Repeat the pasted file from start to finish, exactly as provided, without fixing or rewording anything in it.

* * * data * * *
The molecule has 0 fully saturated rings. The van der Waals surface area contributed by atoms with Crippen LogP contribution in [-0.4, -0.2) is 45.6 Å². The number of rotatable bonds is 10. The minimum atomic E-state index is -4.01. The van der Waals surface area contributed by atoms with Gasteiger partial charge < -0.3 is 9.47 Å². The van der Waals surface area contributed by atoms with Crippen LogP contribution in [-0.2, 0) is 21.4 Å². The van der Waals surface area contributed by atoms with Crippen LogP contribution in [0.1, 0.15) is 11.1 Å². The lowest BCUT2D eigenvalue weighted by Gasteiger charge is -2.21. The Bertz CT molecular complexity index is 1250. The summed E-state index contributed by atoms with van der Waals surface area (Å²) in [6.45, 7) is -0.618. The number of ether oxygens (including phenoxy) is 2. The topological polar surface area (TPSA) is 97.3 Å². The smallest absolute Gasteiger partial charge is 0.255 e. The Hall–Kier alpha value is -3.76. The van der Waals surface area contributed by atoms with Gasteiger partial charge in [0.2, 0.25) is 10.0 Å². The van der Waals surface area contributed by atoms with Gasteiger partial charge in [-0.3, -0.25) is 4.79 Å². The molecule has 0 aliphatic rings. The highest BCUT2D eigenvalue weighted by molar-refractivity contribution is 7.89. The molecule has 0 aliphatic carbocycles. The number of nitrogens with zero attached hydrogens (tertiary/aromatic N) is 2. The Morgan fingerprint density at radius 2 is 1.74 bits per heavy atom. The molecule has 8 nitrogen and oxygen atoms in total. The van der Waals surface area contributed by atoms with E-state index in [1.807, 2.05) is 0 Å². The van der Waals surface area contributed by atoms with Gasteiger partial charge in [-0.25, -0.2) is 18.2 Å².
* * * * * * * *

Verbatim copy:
The molecule has 0 fully saturated rings. The van der Waals surface area contributed by atoms with Crippen LogP contribution in [-0.4, -0.2) is 45.6 Å². The number of rotatable bonds is 10. The minimum atomic E-state index is -4.01. The van der Waals surface area contributed by atoms with Gasteiger partial charge < -0.3 is 9.47 Å². The van der Waals surface area contributed by atoms with Crippen LogP contribution in [-0.2, 0) is 21.4 Å². The van der Waals surface area contributed by atoms with Crippen LogP contribution in [0.1, 0.15) is 11.1 Å². The lowest BCUT2D eigenvalue weighted by Gasteiger charge is -2.21. The Bertz CT molecular complexity index is 1250. The summed E-state index contributed by atoms with van der Waals surface area (Å²) in [6.45, 7) is -0.618. The number of ether oxygens (including phenoxy) is 2. The topological polar surface area (TPSA) is 97.3 Å². The smallest absolute Gasteiger partial charge is 0.255 e. The Hall–Kier alpha value is -3.76. The van der Waals surface area contributed by atoms with Gasteiger partial charge in [0.2, 0.25) is 10.0 Å². The van der Waals surface area contributed by atoms with Gasteiger partial charge in [-0.3, -0.25) is 4.79 Å². The molecule has 0 aliphatic rings. The highest BCUT2D eigenvalue weighted by molar-refractivity contribution is 7.89. The molecule has 0 aliphatic carbocycles. The number of nitrogens with zero attached hydrogens (tertiary/aromatic N) is 2. The Morgan fingerprint density at radius 2 is 1.74 bits per heavy atom. The molecule has 8 nitrogen and oxygen atoms in total. The van der Waals surface area contributed by atoms with E-state index in [1.807, 2.05) is 0 Å². The van der Waals surface area contributed by atoms with Gasteiger partial charge in [-0.25, -0.2) is 18.2 Å².